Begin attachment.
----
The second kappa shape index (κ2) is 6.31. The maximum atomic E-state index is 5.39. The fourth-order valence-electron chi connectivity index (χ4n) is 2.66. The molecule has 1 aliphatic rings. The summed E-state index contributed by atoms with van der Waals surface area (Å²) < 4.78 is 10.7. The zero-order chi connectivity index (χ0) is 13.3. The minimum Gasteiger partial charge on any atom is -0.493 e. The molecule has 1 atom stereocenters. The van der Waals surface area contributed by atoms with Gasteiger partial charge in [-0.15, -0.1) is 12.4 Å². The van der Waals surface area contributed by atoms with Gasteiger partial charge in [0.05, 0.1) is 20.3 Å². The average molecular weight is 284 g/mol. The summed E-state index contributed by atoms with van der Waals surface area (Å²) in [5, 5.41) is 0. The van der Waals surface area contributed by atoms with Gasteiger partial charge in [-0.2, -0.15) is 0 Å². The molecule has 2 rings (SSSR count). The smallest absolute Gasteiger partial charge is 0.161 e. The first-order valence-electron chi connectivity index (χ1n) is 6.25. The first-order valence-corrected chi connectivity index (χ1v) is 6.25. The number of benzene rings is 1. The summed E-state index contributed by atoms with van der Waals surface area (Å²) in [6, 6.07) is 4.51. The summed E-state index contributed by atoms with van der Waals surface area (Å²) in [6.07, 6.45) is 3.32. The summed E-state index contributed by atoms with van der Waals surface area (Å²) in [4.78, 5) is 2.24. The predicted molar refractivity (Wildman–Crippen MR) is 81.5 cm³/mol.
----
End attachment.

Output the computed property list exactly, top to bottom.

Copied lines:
The second kappa shape index (κ2) is 6.31. The maximum atomic E-state index is 5.39. The fourth-order valence-electron chi connectivity index (χ4n) is 2.66. The molecule has 1 aliphatic rings. The summed E-state index contributed by atoms with van der Waals surface area (Å²) < 4.78 is 10.7. The zero-order chi connectivity index (χ0) is 13.3. The minimum Gasteiger partial charge on any atom is -0.493 e. The molecule has 1 atom stereocenters. The van der Waals surface area contributed by atoms with Gasteiger partial charge in [-0.15, -0.1) is 12.4 Å². The van der Waals surface area contributed by atoms with Gasteiger partial charge in [0.05, 0.1) is 20.3 Å². The average molecular weight is 284 g/mol. The summed E-state index contributed by atoms with van der Waals surface area (Å²) in [5, 5.41) is 0. The van der Waals surface area contributed by atoms with Gasteiger partial charge in [-0.2, -0.15) is 0 Å². The molecule has 2 rings (SSSR count). The smallest absolute Gasteiger partial charge is 0.161 e. The first-order valence-electron chi connectivity index (χ1n) is 6.25. The first-order valence-corrected chi connectivity index (χ1v) is 6.25. The number of benzene rings is 1. The summed E-state index contributed by atoms with van der Waals surface area (Å²) in [6, 6.07) is 4.51. The summed E-state index contributed by atoms with van der Waals surface area (Å²) in [6.07, 6.45) is 3.32. The summed E-state index contributed by atoms with van der Waals surface area (Å²) in [4.78, 5) is 2.24. The predicted molar refractivity (Wildman–Crippen MR) is 81.5 cm³/mol.